My karate lessons were (and are) exciting, fast-paced and painful. I and the other white belts had to do lots of stretching, hold fixed stances for long periods of time, perform basic movements (kihon) with power and aggression and perform well in sparring (kumite). There were no mats on the floor and we didn’t wear pads or gumshields – this was old school, traditional Karate, done on hardwood school-gym floors. We respected each other, and aggression was always controlled. If things ever got out of hand (which rarely happened), it was seen as a moment of shame and embarrassment. And as for Karate competency – it takes years and years to get ‘good’ at Karate, even with daily training. Real karate isn’t like Cobra Kai (sorry).

When I first started Karate my body was uncoordinated and unconditioned. After around one month, however, I was performing techniques with some accuracy, had made friends at the club (and later, within the larger Shotokan community as a whole) and was seeing some (albeit minimal) progress. And that’s what I believe initiated the other changes I saw in my life: seeing the progress I made.

27 years later and I’m still training daily. Shotokan Karate has given me so much to be grateful for, including:

  • Self-discipline: Progressing through the belts required hard-work, real perseverance (especially when my sensei would criticize my movements, and I had to keep going and not just simply give up) and sacrifice: I could have stayed at home and watched cartoons instead.
  • Friends: Meeting and socializing with other kids who had a common interest with me really boosted my confidence. I was bullied at school by a small group of boys, and I really valued my support network at Karate class.
  • Mentorship: My Karate sanseis didn’t just teach me techniques to use in a fight – they would often give advice about how to work hard at school, the importance of creating a good life for myself and how to have goals and work towards them.
  • Health and fitness: I hated P.E. (Physical Education) classes at school, and I was terrible at football (a British school staple). Karate gave me an intense workout that I enjoyed, despite the pain that came with the training.
  • The ability to defend myself: Admittedly, this took many years to develop (martial arts’ practitioners will often claim that MMA, boxing or Brazilian Ju-Jitsu will get you to a level of ‘street competency’ quicker), but I did get there. There have been a number of occasions in my life (a small number, thankfully), where I have had to use my Karate skills to get out of a bad situation. One key skill that Karate taught me was situational awareness: knowing how to spot trouble before it happens, and how to avoid it.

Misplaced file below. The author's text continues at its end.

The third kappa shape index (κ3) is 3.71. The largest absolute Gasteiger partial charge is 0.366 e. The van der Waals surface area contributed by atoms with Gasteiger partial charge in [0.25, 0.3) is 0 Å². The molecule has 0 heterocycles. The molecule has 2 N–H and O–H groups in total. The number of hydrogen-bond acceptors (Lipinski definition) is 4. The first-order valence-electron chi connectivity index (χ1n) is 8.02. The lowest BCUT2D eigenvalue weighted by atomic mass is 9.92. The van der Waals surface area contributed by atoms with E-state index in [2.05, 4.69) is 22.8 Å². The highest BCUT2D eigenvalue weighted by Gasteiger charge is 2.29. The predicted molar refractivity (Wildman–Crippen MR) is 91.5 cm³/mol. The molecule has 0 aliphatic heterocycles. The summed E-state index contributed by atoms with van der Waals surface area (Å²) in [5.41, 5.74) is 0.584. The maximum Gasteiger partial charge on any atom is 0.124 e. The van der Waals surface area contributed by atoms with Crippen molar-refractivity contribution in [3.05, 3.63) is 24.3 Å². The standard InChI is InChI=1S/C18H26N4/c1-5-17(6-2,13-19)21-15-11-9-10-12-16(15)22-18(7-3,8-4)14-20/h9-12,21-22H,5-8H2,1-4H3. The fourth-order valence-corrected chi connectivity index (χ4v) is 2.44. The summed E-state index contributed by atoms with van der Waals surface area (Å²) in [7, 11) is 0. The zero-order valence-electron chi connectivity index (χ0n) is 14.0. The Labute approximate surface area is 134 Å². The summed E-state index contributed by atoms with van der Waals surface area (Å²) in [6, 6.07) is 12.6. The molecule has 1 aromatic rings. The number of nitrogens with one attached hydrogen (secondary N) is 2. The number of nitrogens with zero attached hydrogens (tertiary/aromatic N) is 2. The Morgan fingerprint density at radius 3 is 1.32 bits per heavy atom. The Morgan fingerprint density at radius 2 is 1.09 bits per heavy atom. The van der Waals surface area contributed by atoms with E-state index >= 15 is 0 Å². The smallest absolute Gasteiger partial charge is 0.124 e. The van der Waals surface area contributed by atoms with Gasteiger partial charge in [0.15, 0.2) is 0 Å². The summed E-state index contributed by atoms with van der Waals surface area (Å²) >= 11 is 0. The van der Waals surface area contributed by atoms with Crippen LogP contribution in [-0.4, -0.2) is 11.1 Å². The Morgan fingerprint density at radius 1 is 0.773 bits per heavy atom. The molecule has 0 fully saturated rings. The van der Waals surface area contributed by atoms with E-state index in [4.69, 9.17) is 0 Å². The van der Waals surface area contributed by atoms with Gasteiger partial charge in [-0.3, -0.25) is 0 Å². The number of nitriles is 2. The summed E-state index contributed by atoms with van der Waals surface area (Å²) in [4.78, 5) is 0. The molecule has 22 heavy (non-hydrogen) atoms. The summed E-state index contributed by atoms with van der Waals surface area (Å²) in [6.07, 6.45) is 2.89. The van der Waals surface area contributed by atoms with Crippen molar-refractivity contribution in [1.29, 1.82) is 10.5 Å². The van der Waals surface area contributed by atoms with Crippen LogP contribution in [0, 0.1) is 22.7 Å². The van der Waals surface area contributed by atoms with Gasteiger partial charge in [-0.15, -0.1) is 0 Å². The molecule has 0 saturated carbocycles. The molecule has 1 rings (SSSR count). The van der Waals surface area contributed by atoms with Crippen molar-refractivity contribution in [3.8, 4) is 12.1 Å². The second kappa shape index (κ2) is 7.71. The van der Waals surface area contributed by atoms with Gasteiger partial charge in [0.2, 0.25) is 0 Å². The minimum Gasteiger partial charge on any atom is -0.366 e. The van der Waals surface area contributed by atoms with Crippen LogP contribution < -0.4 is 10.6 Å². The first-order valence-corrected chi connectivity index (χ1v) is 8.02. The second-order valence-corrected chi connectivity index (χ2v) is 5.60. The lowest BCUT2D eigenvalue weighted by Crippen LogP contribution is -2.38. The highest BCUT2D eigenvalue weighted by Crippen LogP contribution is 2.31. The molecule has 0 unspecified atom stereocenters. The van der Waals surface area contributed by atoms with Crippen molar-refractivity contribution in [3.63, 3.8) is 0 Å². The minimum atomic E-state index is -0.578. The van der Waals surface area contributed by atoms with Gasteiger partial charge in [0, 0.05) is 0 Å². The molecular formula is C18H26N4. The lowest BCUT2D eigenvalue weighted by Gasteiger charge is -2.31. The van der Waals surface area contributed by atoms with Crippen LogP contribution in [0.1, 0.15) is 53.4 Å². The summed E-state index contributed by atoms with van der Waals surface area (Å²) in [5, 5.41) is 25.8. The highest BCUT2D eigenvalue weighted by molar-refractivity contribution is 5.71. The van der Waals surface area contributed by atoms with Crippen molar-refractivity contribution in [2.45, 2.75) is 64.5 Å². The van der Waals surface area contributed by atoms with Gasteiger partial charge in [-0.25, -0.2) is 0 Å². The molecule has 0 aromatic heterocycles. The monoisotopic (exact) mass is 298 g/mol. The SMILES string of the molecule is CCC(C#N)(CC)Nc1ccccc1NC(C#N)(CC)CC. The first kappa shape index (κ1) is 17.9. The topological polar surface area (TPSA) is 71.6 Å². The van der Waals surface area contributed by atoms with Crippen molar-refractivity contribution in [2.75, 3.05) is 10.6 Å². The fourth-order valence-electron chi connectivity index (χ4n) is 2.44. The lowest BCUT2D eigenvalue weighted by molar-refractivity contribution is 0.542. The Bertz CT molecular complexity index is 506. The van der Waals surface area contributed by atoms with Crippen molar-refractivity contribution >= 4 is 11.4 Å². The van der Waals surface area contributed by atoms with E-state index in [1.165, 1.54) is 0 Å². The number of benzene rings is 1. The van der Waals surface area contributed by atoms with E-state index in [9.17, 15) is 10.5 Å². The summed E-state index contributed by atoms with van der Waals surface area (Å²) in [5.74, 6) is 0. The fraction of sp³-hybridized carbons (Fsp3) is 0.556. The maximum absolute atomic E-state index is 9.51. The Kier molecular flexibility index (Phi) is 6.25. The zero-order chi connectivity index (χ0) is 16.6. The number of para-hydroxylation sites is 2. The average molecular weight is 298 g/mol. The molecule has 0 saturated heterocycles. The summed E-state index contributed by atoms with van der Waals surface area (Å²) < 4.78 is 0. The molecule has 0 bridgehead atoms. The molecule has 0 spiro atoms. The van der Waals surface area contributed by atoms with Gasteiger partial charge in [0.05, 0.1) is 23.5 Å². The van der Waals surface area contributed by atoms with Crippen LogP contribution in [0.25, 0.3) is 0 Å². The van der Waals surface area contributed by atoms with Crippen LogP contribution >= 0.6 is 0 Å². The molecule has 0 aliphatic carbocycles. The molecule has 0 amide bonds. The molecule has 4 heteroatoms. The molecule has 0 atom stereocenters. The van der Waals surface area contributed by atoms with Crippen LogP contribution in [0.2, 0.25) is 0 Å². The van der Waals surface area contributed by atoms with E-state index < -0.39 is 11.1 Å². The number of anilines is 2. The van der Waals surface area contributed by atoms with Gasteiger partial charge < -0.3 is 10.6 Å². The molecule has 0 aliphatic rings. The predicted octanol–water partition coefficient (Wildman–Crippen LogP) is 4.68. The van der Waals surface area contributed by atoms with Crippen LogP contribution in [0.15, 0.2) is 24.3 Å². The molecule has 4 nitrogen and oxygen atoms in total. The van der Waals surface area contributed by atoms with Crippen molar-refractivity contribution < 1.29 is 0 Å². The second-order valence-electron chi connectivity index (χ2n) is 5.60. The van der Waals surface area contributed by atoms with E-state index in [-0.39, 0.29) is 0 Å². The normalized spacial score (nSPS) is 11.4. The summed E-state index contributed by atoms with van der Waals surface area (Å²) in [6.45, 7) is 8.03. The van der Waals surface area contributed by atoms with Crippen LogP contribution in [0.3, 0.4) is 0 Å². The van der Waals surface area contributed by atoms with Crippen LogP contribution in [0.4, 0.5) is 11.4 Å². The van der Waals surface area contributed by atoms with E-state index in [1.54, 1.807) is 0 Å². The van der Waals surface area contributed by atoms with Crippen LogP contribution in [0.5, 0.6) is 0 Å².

• Spirituality: Karate training involves meditation and reflection (when done properly). As a teenager, these exercises were instrumental in helping me to maintain a positive attitude when life got tough.

My own experience speaks for itself on this matter, but I’m not the only one who sees the benefit of martial arts training for schoolchildren. Keri Wilmot, an occupational therapist who works with children of varying ages and abilities in all areas of pediatrics, identifies nine benefits of martial arts training for children:

  • Self-improvement: Martial arts focus on individual growth.
  • Goal-setting: Kids work through different coloured belts at their own pace (in many martial arts). This can boost self-esteem (I can personally vouch for that).
  • Repetition and routines: Sets, katas and basic movements are broken down into manageable parts that students can digest at a realistic pace.
  • Self-control and concentration are encouraged: One of my Karate senseis would often say that “This will help you with mathematics”. I believe he was right.
  • Coordination is improved: I think Keri puts this perfectly when she writes that “Doing martial arts movements can help kids get a better feel for their body in space.”
  • Boundaries and rules are in-place: These are constantly reinforced by (good) instructors.
  • Martial arts provide a safe outlet for excess energy: This is great for adults and children. Excess aggression, anger and even exam-stress can be dissipated in a martial arts workout in a controlled way.
  • Respect is at the core: In most martial arts’ dojos, students have to show respect for their sensei and for each other. The Cobra Kai dojo is clearly an exception to this rule.
  • Martial arts are cool: I’m taking this word-for-word from Keri, because I can’t rephrase this in a better way. Kids feel special and cool when they’re wearing their martial arts’ gear. To add to Keri’s excellent description I will also say that this adds to a sense of community, and this can be a great esteem-booster for children. As I mentioned earlier: a good dojo can also provide a good support network and social circle for kids who might not have such close ties with friends at school.

Are there any countries or schools where martial arts training is compulsory for students?